fleet of clouds sails clear of the midday sun, and a klieg from heaven
gleams through the skylight of a Manhattan loft and onto John McLaughlin,
sitting cross-legged on his kitchen counter. Though he emerged last winter
from an eight-year discipleship to the guru Sri Chinmoy, John still
meditates daily and wears the Indian dhoti. At 34, McLaughlin is the Jerry
Brown of music, except that these days he can't get elected - at least on
the pop charts.
To most critics and cognoscenti, though, the British-born McLaughlin is
the most accomplished of all jazz-rock guitarists and an influence
sometimes compared to Coltrane. In performance, with his new group on
campuses and in small clubs, musician friends like Carlos Santana have been
stunned by McLaughlin's dizzying speed and clarity, and his brilliant
fusion of fluttering sitar-like inflections with intricate jazz
He made his name (and up to $20,000 a night) in the early 70s as
Mahavishnu, with a searing, fearsomely loud, electric group called the
Mahavishnu Orchestra and such informative albums as The Inner Mounting
Flame. But McLaughlin has now forsaken all that to gather up three superb
Indian musicians on violin, hand drums and ghatam, and gone into acoustic,
raga-type compositions. Shakti, which translates "creative intelligence
and power" in Sanskrit, is the title of this new group as well as of its
A sumptuously spiritual and refined man, McLaughlin shrugs: "Whether
people accept this music or not, I don't give a damn. I know how good - and
how right - this group is. We all sell out to a point. And don't get me
wrong, I like living comfortably and having a nice car. But if money
determines your art, then what's the point?" McLaughlin rents on the
shabby Lower West Side and drives an Audi. He is now just an opening (if
not show-stealing) act for groups like Weather Report, for which his
germinal success with electric jazz-rock helped cut a commercial clearing.
Though he also trailblazed for such major followers as Chick Corea and
former Mahavishnu drummer Billy Cobham, McLaughlin found the genre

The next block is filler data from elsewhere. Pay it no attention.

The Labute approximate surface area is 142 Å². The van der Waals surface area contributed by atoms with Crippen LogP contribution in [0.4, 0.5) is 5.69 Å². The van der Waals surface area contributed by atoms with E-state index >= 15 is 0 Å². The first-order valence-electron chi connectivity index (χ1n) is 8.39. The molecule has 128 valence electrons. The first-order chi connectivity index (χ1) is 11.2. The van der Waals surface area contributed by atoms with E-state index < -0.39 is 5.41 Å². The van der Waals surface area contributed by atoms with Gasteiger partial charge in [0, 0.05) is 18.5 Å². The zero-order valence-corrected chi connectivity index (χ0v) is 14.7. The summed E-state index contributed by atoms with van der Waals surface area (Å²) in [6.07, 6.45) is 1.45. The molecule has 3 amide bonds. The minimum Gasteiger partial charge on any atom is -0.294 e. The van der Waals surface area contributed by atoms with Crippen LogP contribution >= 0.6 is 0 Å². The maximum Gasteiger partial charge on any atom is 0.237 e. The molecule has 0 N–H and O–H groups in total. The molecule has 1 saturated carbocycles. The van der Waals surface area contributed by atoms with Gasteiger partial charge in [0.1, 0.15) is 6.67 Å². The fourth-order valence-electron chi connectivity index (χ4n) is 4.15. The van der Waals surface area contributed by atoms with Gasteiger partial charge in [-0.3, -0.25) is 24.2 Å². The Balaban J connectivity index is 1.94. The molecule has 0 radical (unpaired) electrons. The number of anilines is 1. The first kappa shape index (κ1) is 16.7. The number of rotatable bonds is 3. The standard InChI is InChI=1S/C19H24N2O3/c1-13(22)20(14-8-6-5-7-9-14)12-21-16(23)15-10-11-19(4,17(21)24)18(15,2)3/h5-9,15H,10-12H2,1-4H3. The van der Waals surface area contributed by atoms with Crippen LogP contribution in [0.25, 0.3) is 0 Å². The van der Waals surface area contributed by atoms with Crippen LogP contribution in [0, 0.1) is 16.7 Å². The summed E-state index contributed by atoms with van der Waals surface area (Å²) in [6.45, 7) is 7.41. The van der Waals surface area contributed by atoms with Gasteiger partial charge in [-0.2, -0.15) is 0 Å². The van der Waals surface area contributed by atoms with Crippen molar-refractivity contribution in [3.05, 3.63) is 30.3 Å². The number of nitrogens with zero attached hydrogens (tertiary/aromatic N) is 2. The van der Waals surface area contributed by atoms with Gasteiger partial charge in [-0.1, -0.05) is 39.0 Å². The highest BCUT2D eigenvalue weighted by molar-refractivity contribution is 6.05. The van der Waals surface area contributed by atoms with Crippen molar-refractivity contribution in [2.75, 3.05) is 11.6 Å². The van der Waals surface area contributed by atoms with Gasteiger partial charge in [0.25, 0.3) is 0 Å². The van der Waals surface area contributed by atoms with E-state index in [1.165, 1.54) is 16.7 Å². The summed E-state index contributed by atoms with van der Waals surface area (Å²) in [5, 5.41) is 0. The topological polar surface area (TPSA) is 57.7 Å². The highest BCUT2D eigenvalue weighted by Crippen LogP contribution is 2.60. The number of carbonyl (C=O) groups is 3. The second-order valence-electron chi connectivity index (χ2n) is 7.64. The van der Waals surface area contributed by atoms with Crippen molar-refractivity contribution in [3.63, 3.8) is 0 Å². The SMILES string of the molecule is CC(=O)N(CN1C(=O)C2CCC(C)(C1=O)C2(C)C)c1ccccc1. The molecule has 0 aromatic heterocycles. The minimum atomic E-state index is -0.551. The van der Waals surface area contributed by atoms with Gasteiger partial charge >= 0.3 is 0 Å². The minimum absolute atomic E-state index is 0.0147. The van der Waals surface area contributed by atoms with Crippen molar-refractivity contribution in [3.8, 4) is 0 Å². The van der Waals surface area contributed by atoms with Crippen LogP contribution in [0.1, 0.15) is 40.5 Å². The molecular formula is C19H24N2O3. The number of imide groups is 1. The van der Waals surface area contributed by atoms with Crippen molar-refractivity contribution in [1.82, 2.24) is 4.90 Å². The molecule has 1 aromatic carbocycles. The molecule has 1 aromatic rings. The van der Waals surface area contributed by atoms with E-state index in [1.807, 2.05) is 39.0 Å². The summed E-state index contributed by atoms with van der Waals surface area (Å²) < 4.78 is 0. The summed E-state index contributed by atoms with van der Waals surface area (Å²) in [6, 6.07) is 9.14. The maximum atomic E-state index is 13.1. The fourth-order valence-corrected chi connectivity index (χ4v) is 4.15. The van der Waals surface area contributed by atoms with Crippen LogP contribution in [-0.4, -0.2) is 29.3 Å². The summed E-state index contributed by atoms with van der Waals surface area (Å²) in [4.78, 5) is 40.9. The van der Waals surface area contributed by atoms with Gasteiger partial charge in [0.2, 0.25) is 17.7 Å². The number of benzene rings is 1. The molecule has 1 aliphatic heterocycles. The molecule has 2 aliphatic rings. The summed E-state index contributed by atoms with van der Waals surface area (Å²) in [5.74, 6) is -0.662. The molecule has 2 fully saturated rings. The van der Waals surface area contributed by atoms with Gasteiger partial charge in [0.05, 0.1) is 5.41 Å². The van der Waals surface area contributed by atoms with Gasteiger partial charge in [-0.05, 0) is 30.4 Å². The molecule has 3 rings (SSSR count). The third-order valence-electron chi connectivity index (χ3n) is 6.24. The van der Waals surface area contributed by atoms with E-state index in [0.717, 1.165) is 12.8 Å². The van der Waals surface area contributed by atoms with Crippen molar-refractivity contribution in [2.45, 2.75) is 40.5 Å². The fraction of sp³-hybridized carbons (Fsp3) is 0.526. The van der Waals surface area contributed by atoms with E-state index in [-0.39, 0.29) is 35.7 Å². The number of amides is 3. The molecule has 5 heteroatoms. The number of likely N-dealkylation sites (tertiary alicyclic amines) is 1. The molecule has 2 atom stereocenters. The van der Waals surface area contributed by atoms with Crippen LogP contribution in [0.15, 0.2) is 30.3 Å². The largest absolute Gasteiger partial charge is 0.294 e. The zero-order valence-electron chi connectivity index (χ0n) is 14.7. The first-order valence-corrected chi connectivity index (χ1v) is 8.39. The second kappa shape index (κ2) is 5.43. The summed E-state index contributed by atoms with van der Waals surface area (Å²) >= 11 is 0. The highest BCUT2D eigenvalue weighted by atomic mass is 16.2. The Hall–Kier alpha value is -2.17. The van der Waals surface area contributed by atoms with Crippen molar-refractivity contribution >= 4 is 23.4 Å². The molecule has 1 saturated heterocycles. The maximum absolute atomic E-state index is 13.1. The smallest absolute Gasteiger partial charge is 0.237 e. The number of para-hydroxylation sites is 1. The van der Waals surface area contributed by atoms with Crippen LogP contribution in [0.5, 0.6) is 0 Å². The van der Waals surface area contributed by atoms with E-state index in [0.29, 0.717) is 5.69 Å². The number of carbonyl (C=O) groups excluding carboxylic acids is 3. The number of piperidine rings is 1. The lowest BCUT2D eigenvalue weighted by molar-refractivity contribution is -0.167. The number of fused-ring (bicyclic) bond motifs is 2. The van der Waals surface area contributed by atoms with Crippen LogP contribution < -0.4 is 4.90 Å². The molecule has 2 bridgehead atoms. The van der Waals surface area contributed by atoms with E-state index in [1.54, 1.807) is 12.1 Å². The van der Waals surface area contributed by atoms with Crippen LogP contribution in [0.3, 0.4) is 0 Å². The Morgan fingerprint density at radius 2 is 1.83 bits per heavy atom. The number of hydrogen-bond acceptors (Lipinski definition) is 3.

ultimately limiting. "You can scream and wail with electric music," he
says. "It has a physical intensity acoustic music lacks, but subtlety goes
right out the door. The more noble sentiments, strength, courage,
tenderness, pathos, joy, tragedy - these are stifled. Shakti is the proper
form for their expression."
McLaughlin, since leaving Chinmoy's Centre, has voyaged through India and
returned more secular. His hair is its longest in eight years. He now
indulges in an occasional cigarette or taste of wine or beer. And, after
his second marriage split up last fall (that wife was also in the ashram
and helped him run a restaurant in Queens), he finds, "I like to have
pretty woman around me - who doesn't?"
John hasn't completely severed with Chinmoy, but is no longer a disciple.
"I love him very much, but I must assume responsibility for my own
actions. When my sweet wife walked out on me, that catalyzed everything,"
he explains. (His first marriage produced a son, Julian, now 11, living in
England, whom "I don't see as much as I'd love to. We are pals, sort of at
the 'hanging out' stage.")
McLaughlin's loft reflects the serenely uncomplicated daily life that
provides easy access to higher states. Coffe table books tend to be erudite
tomes on Eastern mysticism. There is a meditation area with a bronze of
Buddha's wife nestled among a half-dozen trees, and McLaughlin takes a
simple delight in watering the plants. He relishes cooking Indian or
Italian, and dries his wash on a line near his Ping-Pong table. His more
violent pastimes include scuba-diving and sking.
The youngest of five children, John was born in Yorkshire, England, but
moved at age 7, with his mother, to a tiny seacoast village just south of
Scotland when his parents split. His father, a turbo-engineer, wanted John
to follow him, but recalls McLaughlin, "I got almost everything from my
mother, a violinist - and my brothers. They were Ph.D.s, intellectuals,
great debaters. I remember very little about my father."
McLaughlin's first guitar at 11 was a hand-me-down. Three years of
classical piano study helped him "cop everybody's licks off records -
Leadbelly, Coltrane, Krupa, Miles Davis, Oscar Peterson, Tal Farlow, Muddy
Waters." By 16, he'd quit school and gone to work in a guitar repair shop,
until a friend coaxed him to gig on the road that led to London.
McLaughlin's heaviest dues there were in recording and TV sessions, where
he played "plug-in, you-name-it, chinky, toppy, computerized guitar" for
Humperdinck, Bacharach, Anka, Nero and Warwicke. In 1970 his growing rep
led him to join Miles Davis on his famous Bitches Brew LP. By then
McLaughlin, already an occult probing the eastern religions, yoga,
psychedelic drugs and astral projections, had met Chinmoy and "begun the
awesome task of searching for self-awareness."
"The artist, mad fool that he is," says McLaughlin, "is intuitively
aware that what is inside him is real - The Truth. I believe one can know
the unknowable, but only in perfect silence. We realize the utter futility
of trying to speak the unspeakable," he says. "But there is a delightful
pointlessness and mystery about it that makes life so beautiful."